Prevent the challenging heifer cycle (part 2)

Posted on July 27, 2022 in Starting Strong - Calf Care
Editor’s note: This is the second article in a two-part series focused on preventing a challenging heifer cycle. In part one, the Dr. Noah Litherland discussed how heat stress and pathogens can trigger a challenging heifer cycle.

By Dr. Noah Litherland, Vita Plus dairy technical specialist
At some point, every dairy is likely to experience a challenging heifer cycle. A challenging heifer cycle occurs when a portion of the heifer development phase does not go as planned and results in heifers that have lower-than-expected rates of growth, lung consolidation, or increased rate of non-completion of first lactation. The net result is often a reduced return on investment from the heifer program.

Challenge at heifer grower
Partnering with a heifer grower offers many advantages to a dairy. Heifer growers are specialists in youngstock and possess facilities, skills, and drive to produce quality heifers. However, just like at the parent farm, heifer growers can experience challenges as well. Using a heifer grower moves the farm from a closed to an open herd status. Heifers may not show clinical signs of disease and still shed pathogens in the calving pen, resulting in upstream challenges in the calf barn.

Mitigation strategies

  • Develop a full understanding of the vaccination requirements needed to send heifers to a grower. Ideally, all farms sending heifers to the heifer grower should at least follow the minimum vaccination schedule outlined by the heifer grower in collaboration with attending veterinarians.
  • Colostrum status before leaving the parent farm is likely the single largest influencer on success at the heifer grower.
  • Increasing age and maturity of heifers leaving the parent farm decreases risk.

New facility start-up
The proportion of calves raised indoors and in groups has increased significantly in the past 10 years. Learning the new facility, training employees, dealing with unexpected challenges and/or calf health issues can kickstart a challenging heifer cycle.

Every calf facility is unique to the farm and has strengths and weaknesses. It is important to visit several nursery calf facilities and fully understand the philosophy and limitations of each system before finalizing design of a new facility. Avoid being lulled to sleep by the honeymoon phase of a new facility and instead take a proactive approach and be on the lookout for systemic constraints.

Mitigation strategies

  • Partner with a team of experienced experts during the design process to minimize risk of pitfalls in design, including animal flow, seasonal ventilation, manure management, feeding system, cleaning, water quality management and facility capacity.
  • We have learned that automated calf feeders can work well if maximum group size is less than 16 head per pen. All-in and all-out systems that allow for cleaning between groups is a key factor in optimizing efficiency of growth and health.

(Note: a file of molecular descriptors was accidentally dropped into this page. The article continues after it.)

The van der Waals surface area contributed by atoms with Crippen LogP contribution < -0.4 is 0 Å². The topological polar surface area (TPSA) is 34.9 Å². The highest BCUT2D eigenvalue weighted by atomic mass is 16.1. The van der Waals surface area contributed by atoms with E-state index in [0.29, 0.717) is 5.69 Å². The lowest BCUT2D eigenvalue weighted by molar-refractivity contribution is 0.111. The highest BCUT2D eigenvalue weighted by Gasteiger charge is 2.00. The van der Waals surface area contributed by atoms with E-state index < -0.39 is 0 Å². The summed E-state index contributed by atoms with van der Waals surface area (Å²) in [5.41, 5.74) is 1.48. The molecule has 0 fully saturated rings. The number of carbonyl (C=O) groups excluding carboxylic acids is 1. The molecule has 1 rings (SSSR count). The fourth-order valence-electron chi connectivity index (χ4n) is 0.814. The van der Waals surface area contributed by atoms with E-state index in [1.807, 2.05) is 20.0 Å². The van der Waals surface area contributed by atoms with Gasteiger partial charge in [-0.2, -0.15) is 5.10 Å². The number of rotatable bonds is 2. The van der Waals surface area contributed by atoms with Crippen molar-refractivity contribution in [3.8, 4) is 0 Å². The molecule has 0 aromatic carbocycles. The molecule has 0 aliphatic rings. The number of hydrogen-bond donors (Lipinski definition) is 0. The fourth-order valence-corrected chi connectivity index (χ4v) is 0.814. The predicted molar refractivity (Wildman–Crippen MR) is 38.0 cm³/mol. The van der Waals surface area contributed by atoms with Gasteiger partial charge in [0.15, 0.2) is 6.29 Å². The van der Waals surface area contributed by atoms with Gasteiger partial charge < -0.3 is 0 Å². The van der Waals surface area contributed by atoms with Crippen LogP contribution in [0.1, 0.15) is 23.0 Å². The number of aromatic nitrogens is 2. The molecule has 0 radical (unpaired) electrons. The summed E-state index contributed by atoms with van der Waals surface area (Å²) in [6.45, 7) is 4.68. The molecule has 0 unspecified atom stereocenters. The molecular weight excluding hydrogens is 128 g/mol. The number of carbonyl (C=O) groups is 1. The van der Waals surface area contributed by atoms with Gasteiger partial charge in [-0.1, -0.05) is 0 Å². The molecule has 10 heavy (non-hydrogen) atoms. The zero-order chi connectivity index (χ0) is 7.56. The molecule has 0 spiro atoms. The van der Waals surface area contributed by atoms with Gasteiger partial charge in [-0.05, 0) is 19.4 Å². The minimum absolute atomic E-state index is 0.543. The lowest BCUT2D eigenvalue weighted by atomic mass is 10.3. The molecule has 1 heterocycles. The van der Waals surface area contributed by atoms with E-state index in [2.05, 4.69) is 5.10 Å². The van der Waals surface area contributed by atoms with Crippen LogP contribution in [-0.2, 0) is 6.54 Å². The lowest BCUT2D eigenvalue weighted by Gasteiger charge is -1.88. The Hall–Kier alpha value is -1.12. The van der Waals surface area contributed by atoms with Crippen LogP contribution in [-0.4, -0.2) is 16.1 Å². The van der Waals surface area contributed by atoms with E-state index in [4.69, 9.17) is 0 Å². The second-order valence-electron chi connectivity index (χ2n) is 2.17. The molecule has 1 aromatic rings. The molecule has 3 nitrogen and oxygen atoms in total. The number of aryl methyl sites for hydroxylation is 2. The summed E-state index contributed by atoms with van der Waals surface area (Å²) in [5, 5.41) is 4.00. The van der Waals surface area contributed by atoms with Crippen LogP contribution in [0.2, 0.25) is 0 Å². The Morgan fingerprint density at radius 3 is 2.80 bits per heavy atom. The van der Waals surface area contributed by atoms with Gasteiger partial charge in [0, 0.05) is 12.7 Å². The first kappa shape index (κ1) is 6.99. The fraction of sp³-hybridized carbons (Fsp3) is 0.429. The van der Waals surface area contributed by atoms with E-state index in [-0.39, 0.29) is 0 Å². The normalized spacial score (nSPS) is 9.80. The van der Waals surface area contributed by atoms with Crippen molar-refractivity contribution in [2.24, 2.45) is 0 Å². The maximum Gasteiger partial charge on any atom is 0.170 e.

• We are still learning about pair housing, but key factors such as age at pairing, size at paring, and providing adequate resources for paired calves are all impactful to making the systems work for you.

Labor shortage or low competency in youngstock care
Labor is almost always in short supply on farms and skilled workers with a passion and skillset for youngstock care are even more difficult to find. A challenging heifer cycle can occur when workers do not have the competency or desire to excel at youngstock raising.

Mitigation strategies

  • Hire workers with demonstrated experience and desire to work with youngstock. Many technical colleges and universities are graduating students with potential as youngstock managers, but they will need some on-farm training and time to refine their skillsets.
  • Consider employee culture that cross-trains farm workers to aid in finding best-fit jobs.
  • Develop job descriptions and detailed written management protocols with your youngstock team to ensure a defined plan is in place to care for calves and heifers and avoid pitfalls.
  • Use a system of checks and balances to measure calf growth and health at key time points (birth bodyweight, serum total protein, weaning weight, transition weight, age at first breeding and bodyweight at calving) to provide feedback to workers.
  • Making the most of calf growth and health data requires a commitment to capturing, storing, and evaluating the information.

Challenging heifer cycles are real on every farm. Heat stress, pathogens, new facility start-up and employee competence are just a few triggers for the start of a challenging heifer cycle. It takes a team approach to focus on the future and avoid challenging heifer cycles and mitigate risk and damage once a challenging heifer cycle has started.

Category: Animal health
Calf and heifer nutrition
Colostrum management
Employee management
Facility design
Starting Strong - Calf Care